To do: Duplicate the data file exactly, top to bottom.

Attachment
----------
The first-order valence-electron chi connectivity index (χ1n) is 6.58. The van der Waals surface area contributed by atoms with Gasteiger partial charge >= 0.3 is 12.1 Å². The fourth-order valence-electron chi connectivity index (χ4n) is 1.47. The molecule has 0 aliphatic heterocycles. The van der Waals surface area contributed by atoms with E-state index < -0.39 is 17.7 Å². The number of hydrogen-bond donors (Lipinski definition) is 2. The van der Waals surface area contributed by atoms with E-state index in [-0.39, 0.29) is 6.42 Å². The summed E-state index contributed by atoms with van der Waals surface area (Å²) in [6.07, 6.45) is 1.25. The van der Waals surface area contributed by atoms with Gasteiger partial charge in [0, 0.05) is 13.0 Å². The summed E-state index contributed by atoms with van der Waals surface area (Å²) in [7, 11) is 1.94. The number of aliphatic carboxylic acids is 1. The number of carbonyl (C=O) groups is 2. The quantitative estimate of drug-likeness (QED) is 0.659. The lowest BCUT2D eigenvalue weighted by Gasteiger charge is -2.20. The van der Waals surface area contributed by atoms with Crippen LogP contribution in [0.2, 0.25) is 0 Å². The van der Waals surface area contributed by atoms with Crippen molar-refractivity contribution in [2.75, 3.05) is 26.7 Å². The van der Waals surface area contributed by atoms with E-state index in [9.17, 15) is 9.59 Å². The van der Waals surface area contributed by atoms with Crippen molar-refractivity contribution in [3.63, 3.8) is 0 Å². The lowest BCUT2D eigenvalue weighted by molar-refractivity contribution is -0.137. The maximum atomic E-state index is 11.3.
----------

The first-order valence-electron chi connectivity index (χ1n) is 6.58. The van der Waals surface area contributed by atoms with Gasteiger partial charge >= 0.3 is 12.1 Å². The fourth-order valence-electron chi connectivity index (χ4n) is 1.47. The molecule has 0 aliphatic heterocycles. The van der Waals surface area contributed by atoms with E-state index < -0.39 is 17.7 Å². The number of hydrogen-bond donors (Lipinski definition) is 2. The van der Waals surface area contributed by atoms with E-state index in [-0.39, 0.29) is 6.42 Å². The summed E-state index contributed by atoms with van der Waals surface area (Å²) in [6.07, 6.45) is 1.25. The van der Waals surface area contributed by atoms with Gasteiger partial charge in [0, 0.05) is 13.0 Å². The summed E-state index contributed by atoms with van der Waals surface area (Å²) in [7, 11) is 1.94. The number of aliphatic carboxylic acids is 1. The number of carbonyl (C=O) groups is 2. The quantitative estimate of drug-likeness (QED) is 0.659. The lowest BCUT2D eigenvalue weighted by Gasteiger charge is -2.20. The van der Waals surface area contributed by atoms with Crippen LogP contribution in [0.2, 0.25) is 0 Å². The van der Waals surface area contributed by atoms with Crippen molar-refractivity contribution in [2.75, 3.05) is 26.7 Å². The van der Waals surface area contributed by atoms with E-state index in [9.17, 15) is 9.59 Å². The van der Waals surface area contributed by atoms with Crippen molar-refractivity contribution in [3.63, 3.8) is 0 Å². The lowest BCUT2D eigenvalue weighted by molar-refractivity contribution is -0.137. The maximum atomic E-state index is 11.3.